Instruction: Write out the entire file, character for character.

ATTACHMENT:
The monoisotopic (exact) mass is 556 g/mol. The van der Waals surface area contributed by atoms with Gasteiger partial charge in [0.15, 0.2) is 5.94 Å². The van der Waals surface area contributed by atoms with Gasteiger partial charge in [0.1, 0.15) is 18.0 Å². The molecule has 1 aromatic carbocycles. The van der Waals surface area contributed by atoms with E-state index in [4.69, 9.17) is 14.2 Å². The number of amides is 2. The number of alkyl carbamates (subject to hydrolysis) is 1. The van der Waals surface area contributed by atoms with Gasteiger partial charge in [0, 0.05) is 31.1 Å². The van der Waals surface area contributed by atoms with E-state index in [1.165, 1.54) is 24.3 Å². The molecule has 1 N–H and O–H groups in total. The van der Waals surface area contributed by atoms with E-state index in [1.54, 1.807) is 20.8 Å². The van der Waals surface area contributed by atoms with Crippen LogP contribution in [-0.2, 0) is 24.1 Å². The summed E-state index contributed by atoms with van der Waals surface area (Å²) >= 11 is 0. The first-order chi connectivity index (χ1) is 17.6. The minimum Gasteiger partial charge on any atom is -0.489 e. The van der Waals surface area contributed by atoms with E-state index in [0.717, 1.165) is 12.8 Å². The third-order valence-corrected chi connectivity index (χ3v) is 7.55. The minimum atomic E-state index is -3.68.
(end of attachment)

The monoisotopic (exact) mass is 556 g/mol. The van der Waals surface area contributed by atoms with Gasteiger partial charge in [0.15, 0.2) is 5.94 Å². The van der Waals surface area contributed by atoms with Gasteiger partial charge in [0.1, 0.15) is 18.0 Å². The molecule has 1 aromatic carbocycles. The van der Waals surface area contributed by atoms with E-state index in [4.69, 9.17) is 14.2 Å². The number of amides is 2. The number of alkyl carbamates (subject to hydrolysis) is 1. The van der Waals surface area contributed by atoms with Gasteiger partial charge in [0, 0.05) is 31.1 Å². The van der Waals surface area contributed by atoms with E-state index in [1.165, 1.54) is 24.3 Å². The molecule has 1 N–H and O–H groups in total. The van der Waals surface area contributed by atoms with E-state index in [1.54, 1.807) is 20.8 Å². The van der Waals surface area contributed by atoms with Crippen LogP contribution in [-0.2, 0) is 24.1 Å². The summed E-state index contributed by atoms with van der Waals surface area (Å²) >= 11 is 0. The first-order chi connectivity index (χ1) is 17.6. The minimum Gasteiger partial charge on any atom is -0.489 e. The van der Waals surface area contributed by atoms with E-state index in [0.717, 1.165) is 12.8 Å². The third-order valence-corrected chi connectivity index (χ3v) is 7.55. The minimum atomic E-state index is -3.68.